But Washington, like most states, still feels the need for more revenue. State senators this month introduced a far-reaching transportation package that would raise gas taxes by 11.7 cents a gallon over three years. It could generate more than $15 billion for a wide array of projects over 16 years. In addition to the gas tax hike, the legislation would impose new weight fees and shift sales taxes paid on road projects from the general fund to the transportation fund. It sets aside about $8.2 billion to build or rebuild highways and $1.3 billion for maintenance. The North Spokane Corridor would get $862 million.
The package has bipartisan sponsors and tepid support from Gov. Jay Inslee. One possible roadblock is a provision that could deter Inslee’s push for tighter carbon emissions standards, which legislative Republicans say would raise fuel costs even higher.
Some Democrats oppose some elements of the package, such as shifting sales tax out of the general fund when the state is trying to meet court orders for education and mental health care. They also don’t like proposals to change labor rules that would exempt some people from prevailing-wage laws.
In Idaho, some House Republicans called last week for an 8-cent increase to the state’s 25-cent tax, as well as a 50 percent increase in car registration fees. That proposal stands less of a chance, but supporters say it’s necessary to look for new revenue.
Some states trying new things
Five states passed gas tax increases during the past two years, but about half of all states have not raised their gas taxes in at least a decade. Many are now considering alternative ways of paying for roads.
Washington has imposed fees on owners of electric vehicles, and Inslee’s carbon-emissions proposal would help finance transportation projects by taxing the state’s largest polluters. He describes it as “transportation pollution paying for transportation solutions.”
A tax on the number of miles traveled is one of the most commonly discussed alternatives to fuel taxes but has not been widely implemented. Oregon plans to test the concept in July with 5,000 volunteers, who will be charged 1.5 cents for each mile they drive while getting a refund on their gas taxes.
Idaho last year shifted part of its cigarette tax revenue to highways. Arkansas in 2012 began funding road projects by taxing all retail sales. Virginia in 2013 repealed its per-gallon gas tax and replaced it with a 3.5 percent tax on wholesale gas prices.
In December, Virginia used private investors to open a 29-mile stretch of express toll lanes on Interstate 95. Delaware raised toll prices last year, and some other states have considered following suit.
What the feds are (and aren’t) doing
The state proposals stand in stark contrast to the inaction in Congress, where temporary infusions of money are set to expire in May and lawmakers have been at odds over a long-term highway plan. Some members proposed a federal gas tax increase last summer, but House and Senate Republican leaders have said there aren’t enough votes.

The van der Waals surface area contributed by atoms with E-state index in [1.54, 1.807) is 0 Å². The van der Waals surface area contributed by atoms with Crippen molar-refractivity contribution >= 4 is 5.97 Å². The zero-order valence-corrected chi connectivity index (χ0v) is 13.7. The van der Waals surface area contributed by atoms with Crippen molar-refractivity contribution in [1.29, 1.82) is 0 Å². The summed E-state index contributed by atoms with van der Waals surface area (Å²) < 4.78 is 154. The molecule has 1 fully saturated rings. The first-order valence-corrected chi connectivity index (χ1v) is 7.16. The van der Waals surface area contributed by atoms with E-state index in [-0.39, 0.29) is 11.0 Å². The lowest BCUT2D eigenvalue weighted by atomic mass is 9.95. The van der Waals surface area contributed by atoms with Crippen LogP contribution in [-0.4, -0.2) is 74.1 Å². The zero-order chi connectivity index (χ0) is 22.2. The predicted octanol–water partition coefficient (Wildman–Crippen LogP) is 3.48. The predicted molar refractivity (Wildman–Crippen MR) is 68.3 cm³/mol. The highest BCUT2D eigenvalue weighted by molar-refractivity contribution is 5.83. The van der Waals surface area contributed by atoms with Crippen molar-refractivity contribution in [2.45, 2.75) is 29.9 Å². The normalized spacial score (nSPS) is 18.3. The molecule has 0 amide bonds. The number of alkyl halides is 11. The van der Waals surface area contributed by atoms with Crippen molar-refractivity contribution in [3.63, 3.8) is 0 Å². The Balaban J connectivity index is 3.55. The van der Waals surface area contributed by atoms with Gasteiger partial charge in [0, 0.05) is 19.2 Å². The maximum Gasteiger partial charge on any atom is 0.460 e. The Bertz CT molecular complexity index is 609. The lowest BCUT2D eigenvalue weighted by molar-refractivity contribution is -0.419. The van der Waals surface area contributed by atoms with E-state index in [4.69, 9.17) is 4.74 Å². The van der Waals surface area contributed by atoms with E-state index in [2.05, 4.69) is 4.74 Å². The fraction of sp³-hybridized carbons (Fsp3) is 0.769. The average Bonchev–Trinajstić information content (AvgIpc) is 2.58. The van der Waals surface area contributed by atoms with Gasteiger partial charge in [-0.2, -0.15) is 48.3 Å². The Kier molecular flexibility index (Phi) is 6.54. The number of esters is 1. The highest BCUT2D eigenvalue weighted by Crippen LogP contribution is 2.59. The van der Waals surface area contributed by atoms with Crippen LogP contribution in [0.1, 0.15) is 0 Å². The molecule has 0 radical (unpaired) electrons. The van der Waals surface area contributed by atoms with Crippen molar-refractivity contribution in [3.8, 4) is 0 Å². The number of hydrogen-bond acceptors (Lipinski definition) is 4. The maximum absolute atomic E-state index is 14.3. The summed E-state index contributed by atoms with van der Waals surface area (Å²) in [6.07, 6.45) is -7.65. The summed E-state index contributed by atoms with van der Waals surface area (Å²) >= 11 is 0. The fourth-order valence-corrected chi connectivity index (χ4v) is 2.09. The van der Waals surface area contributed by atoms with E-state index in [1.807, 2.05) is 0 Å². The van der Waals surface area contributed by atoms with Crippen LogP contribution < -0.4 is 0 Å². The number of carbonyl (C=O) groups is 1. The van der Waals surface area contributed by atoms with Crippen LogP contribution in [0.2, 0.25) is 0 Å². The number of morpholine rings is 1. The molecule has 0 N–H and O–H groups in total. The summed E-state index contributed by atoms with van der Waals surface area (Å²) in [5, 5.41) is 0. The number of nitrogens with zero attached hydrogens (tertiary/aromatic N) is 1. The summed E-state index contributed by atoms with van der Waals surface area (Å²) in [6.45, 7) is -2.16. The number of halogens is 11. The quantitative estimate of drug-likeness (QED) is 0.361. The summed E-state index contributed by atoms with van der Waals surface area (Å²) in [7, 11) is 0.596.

Earlier this month, President Barack Obama proposed a six-year, $478 billion “repatriation” program to pay for highway, transit and infrastructure upgrades, with funding roughly split between the current fuel taxes and a tax on the foreign profits of U.S. corporations.
How much of that plan survives Congress, where majority Republicans seek to limit government spending and reduce taxes, will not be determined for months. And even if Congress passes major reforms, there could be a fight to keep the money focused on transportation.
“There’s a lot of people eyeing those repatriation dollars,” said U.S. Rep. Cathy McMorris Rodgers, R-Wash. “There will be a lot of competition.”
The 2009 stimulus act provided a brief spike in transportation funding. But the annual amount available to states from the Federal Highway Trust Fund has hovered around $40 billion since 2007 while needs have continued to mount.
Swift, the engineer, said the nation’s roads took a hit during the Great Recession. “But frankly it goes a little beyond the last downturn. We just haven’t made it a priority, and now it’s coming back to bite us.”
Local journalism is essential.
Give directly to The Spokesman-Review's Northwest Passages community forums series -- which helps to offset the costs of several reporter and editor positions at the newspaper -- by using the easy options below. Gifts processed in this system are not tax deductible, but are predominately used to help meet the local financial requirements needed to receive national matching-grant funds.
Subscribe to the Coronavirus newsletter
Get the day’s latest Coronavirus news delivered to your inbox by subscribing to our newsletter.